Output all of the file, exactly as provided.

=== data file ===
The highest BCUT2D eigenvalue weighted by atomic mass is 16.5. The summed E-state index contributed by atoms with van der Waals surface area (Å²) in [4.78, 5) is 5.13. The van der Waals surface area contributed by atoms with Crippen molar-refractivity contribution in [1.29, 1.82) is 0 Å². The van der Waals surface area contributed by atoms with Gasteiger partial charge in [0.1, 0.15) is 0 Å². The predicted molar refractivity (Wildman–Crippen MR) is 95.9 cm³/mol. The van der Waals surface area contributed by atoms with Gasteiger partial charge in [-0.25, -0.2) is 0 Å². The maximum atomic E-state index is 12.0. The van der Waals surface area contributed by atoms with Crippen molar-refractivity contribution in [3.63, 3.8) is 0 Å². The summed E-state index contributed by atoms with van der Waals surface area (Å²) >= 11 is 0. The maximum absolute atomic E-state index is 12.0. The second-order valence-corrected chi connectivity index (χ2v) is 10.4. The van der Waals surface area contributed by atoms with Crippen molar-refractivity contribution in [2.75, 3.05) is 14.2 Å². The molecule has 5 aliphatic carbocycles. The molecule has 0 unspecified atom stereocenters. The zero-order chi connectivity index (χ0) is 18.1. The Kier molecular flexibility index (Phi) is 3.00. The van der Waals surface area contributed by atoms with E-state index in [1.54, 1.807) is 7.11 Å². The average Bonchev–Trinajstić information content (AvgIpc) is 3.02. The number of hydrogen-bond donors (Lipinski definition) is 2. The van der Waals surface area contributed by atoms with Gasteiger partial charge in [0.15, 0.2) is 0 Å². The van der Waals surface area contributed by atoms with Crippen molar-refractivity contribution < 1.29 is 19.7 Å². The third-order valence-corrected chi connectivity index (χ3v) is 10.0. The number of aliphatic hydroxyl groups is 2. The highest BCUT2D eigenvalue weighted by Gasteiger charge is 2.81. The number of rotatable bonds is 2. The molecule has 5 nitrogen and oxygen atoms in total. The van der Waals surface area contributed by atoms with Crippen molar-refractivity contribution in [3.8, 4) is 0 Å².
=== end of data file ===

The highest BCUT2D eigenvalue weighted by atomic mass is 16.5. The summed E-state index contributed by atoms with van der Waals surface area (Å²) in [4.78, 5) is 5.13. The van der Waals surface area contributed by atoms with Crippen molar-refractivity contribution in [1.29, 1.82) is 0 Å². The van der Waals surface area contributed by atoms with Gasteiger partial charge in [0.1, 0.15) is 0 Å². The predicted molar refractivity (Wildman–Crippen MR) is 95.9 cm³/mol. The van der Waals surface area contributed by atoms with Gasteiger partial charge in [-0.25, -0.2) is 0 Å². The maximum atomic E-state index is 12.0. The van der Waals surface area contributed by atoms with Crippen molar-refractivity contribution in [3.63, 3.8) is 0 Å². The summed E-state index contributed by atoms with van der Waals surface area (Å²) >= 11 is 0. The maximum absolute atomic E-state index is 12.0. The second-order valence-corrected chi connectivity index (χ2v) is 10.4. The van der Waals surface area contributed by atoms with Crippen molar-refractivity contribution in [2.75, 3.05) is 14.2 Å². The molecule has 5 aliphatic carbocycles. The molecule has 0 unspecified atom stereocenters. The zero-order chi connectivity index (χ0) is 18.1. The Kier molecular flexibility index (Phi) is 3.00. The van der Waals surface area contributed by atoms with E-state index in [1.54, 1.807) is 7.11 Å². The average Bonchev–Trinajstić information content (AvgIpc) is 3.02. The number of hydrogen-bond donors (Lipinski definition) is 2. The van der Waals surface area contributed by atoms with Gasteiger partial charge in [0.15, 0.2) is 0 Å². The van der Waals surface area contributed by atoms with Crippen molar-refractivity contribution < 1.29 is 19.7 Å². The third-order valence-corrected chi connectivity index (χ3v) is 10.0. The number of aliphatic hydroxyl groups is 2. The highest BCUT2D eigenvalue weighted by Gasteiger charge is 2.81. The number of rotatable bonds is 2. The molecule has 5 nitrogen and oxygen atoms in total. The van der Waals surface area contributed by atoms with Crippen molar-refractivity contribution in [3.8, 4) is 0 Å².